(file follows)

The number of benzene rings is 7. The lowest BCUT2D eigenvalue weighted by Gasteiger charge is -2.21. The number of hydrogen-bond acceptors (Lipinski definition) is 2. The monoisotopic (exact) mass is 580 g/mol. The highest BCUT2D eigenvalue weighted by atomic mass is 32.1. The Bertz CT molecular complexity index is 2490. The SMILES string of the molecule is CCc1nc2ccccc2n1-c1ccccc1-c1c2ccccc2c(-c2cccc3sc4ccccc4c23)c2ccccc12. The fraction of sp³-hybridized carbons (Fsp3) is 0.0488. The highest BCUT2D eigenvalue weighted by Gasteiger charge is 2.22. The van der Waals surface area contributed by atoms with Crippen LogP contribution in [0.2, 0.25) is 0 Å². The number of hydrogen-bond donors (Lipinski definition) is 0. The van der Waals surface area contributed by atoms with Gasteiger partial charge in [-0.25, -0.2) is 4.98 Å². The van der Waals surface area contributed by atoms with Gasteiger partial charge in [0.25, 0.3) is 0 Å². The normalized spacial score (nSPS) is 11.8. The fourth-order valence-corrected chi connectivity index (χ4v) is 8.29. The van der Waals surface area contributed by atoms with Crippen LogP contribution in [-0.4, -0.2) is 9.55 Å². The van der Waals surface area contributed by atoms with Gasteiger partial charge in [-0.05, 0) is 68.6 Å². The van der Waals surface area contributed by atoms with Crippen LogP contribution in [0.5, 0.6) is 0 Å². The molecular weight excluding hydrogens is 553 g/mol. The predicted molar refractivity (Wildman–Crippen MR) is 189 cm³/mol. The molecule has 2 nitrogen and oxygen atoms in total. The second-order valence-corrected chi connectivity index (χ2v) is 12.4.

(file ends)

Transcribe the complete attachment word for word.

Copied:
The number of benzene rings is 7. The lowest BCUT2D eigenvalue weighted by Gasteiger charge is -2.21. The number of hydrogen-bond acceptors (Lipinski definition) is 2. The monoisotopic (exact) mass is 580 g/mol. The highest BCUT2D eigenvalue weighted by atomic mass is 32.1. The Bertz CT molecular complexity index is 2490. The SMILES string of the molecule is CCc1nc2ccccc2n1-c1ccccc1-c1c2ccccc2c(-c2cccc3sc4ccccc4c23)c2ccccc12. The fraction of sp³-hybridized carbons (Fsp3) is 0.0488. The highest BCUT2D eigenvalue weighted by Gasteiger charge is 2.22. The van der Waals surface area contributed by atoms with Crippen LogP contribution in [0.2, 0.25) is 0 Å². The number of hydrogen-bond donors (Lipinski definition) is 0. The van der Waals surface area contributed by atoms with Gasteiger partial charge in [-0.25, -0.2) is 4.98 Å². The van der Waals surface area contributed by atoms with Gasteiger partial charge in [0.25, 0.3) is 0 Å². The normalized spacial score (nSPS) is 11.8. The fourth-order valence-corrected chi connectivity index (χ4v) is 8.29. The van der Waals surface area contributed by atoms with Crippen LogP contribution in [-0.4, -0.2) is 9.55 Å². The van der Waals surface area contributed by atoms with Gasteiger partial charge in [-0.05, 0) is 68.6 Å². The van der Waals surface area contributed by atoms with Crippen LogP contribution in [0.5, 0.6) is 0 Å². The molecular weight excluding hydrogens is 553 g/mol. The predicted molar refractivity (Wildman–Crippen MR) is 189 cm³/mol. The molecule has 2 nitrogen and oxygen atoms in total. The second-order valence-corrected chi connectivity index (χ2v) is 12.4.